AMES, Iowa -- Benjamin Percy has one of his short stories, "Refresh, Refresh," being filmed this spring after winning the Lynn Auerbach award from the Sundance Institute's Screenwriters Lab. He's been on the phone the last two weeks with executives from Paramount and Lionsgate studios about his future novel - a supernatural thriller called "Red Moon." And his agent is negotiating with film producers about his debut novel, "The Wilding" (Graywolf Press), which was released in late September.
Meanwhile Percy (http://www.benjaminpercy.com/), an Iowa State University assistant professor of English, has been juggling teaching with travel related to an aggressive national tour to promote "The Wilding," a tragic wilderness tale set in Percy's native central Oregon. The book has already won rave reviews from The Boston Globe, Men's Journal, Esquire, Outside magazine, Barnes & Noble and Booklist magazine -- with the prestigious starred review in Publisher's Weekly saying, "It's as close as you can get to a contemporary "Deliverance."
That comparison was particularly poignant for Percy, who modeled his novel after "Deliverance," the famed 1970 novel by James Dickey.
"It's ["Deliverance"] one of the great American novels," said Percy, who won the Whiting Writer's Award in 2008. "I'm wrestling with some of the same themes regarding man in the wild and the wild in man, the jarring intersections between civilization and wilderness. I'm tipping my hat to Dickey. Fitting, given that this is the 40th anniversary of 'Deliverance.'"
A rising literary star at just 31
Dickey's novel is actually nine years older than Percy, who at the tender age of 31 has blossomed into a rising literary star since publishing his first collection of short stories, "The Language of Elk," in 2006. The setting for those stories and most of Percy's work is also the mountainous Oregon landscape at the foothills of the Cascade Mountains where he grew up.
That was the setting for Percy's 2006 short story, "The Woods," which he considers to be where his work on "The Wilding" began.
"I kept thinking about the characters [in 'The Woods'] and I ended up giving them a little more acreage to roam around on [in the novel]," Percy said. "This became a shnovel -- you know, more than a short story and less than a novel. My editor at Graywolf bought it as is, but with some concessions, of course. She said, 'Let's consider a move from first person to third.' That afforded freedom to the characters and allowed me to have these variant subplots braided together and coming to a head at once."
Percy worked another year-and-a-half to come up with the novel's final draft, which reflects upon the contemporary nature vs. civilization struggle of his central Oregon home.
"It takes place in central Oregon and all of the plots are set in motion by the development of a luxury golf course community over a wilderness area," Percy said. "In Oregon, development is out of control -- especially during the time that this is set, the boom years of a few years ago when central Oregon became a playground for the rich.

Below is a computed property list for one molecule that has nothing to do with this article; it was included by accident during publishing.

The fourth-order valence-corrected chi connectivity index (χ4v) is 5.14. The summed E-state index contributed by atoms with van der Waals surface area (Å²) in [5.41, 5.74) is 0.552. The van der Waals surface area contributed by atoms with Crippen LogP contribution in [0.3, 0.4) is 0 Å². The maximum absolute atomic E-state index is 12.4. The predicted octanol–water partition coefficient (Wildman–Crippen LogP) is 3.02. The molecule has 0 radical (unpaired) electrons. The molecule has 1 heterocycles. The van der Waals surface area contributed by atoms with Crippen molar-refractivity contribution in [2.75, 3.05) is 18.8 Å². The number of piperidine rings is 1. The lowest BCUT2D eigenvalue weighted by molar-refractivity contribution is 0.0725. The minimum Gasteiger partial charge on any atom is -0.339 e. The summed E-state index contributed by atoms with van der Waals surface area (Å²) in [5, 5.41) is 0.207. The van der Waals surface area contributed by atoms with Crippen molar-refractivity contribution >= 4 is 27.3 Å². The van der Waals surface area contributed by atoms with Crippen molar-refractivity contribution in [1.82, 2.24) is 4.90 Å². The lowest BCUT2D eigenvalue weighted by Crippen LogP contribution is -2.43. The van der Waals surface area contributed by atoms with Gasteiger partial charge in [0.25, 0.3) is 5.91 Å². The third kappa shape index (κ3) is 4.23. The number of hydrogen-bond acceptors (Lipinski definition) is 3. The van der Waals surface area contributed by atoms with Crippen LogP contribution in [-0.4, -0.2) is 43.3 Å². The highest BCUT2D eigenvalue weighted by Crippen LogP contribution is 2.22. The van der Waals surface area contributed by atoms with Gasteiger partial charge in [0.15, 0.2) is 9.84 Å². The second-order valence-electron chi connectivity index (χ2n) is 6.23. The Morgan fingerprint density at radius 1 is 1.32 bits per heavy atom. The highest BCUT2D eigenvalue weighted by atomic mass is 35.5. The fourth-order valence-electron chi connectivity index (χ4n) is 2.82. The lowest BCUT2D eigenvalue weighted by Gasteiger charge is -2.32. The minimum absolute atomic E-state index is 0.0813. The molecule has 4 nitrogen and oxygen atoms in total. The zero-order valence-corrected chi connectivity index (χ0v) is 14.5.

"All of the characters, as the title suggests, are struggling with wildness in some way," he continued. "Sometimes it takes a more subtle turn, such as with Karen, who is departing the confines of a bad marriage, pursuing an affair. And sometimes the wildness is more exaggerated, such as with Brian, a brain-damaged war vet back from Iraq who ends up spiraling out of control."
The third storyline, which was the original impetus for the novel, involves three generations of men descending into a doomed canyon for one final hunting trip before construction begins. Like Dickey, Percy's writing tends to be dark.
See Percy read from his novel, "The Wilding," during a public reading in the Community Room of the Ames Public Library on Monday, Nov. 8.
"I tend to write fiction that shines a lantern into the dark corners of the human mind," Percy said. "I don't write romantic comedies."
A "Red Moon" rising
He sees his next novel, "Red Moon," being in the mold of famed American horror author Stephen King. The book -- which Percy calls a reinvention of the werewolf myth -- will be published by Grand Central/Hachette in late 2012. It, too, will be set in the wilderness.
And that's where Percy would prefer to be. That's why he feels at home on the faculty of ISU's Master of Fine Arts in creative writing and environment program, the nation's first to now have its own nature preserve.
"I'm an outdoorsman and I think my work reflects the focus of our program," said Percy, who also is an outdoor adventure writer for The Wall Street Journal.
At the rate he's going, Percy is emerging from the literary
wilderness and may soon receive the red carpet treatment at a
Hollywood film premier of one of his stories.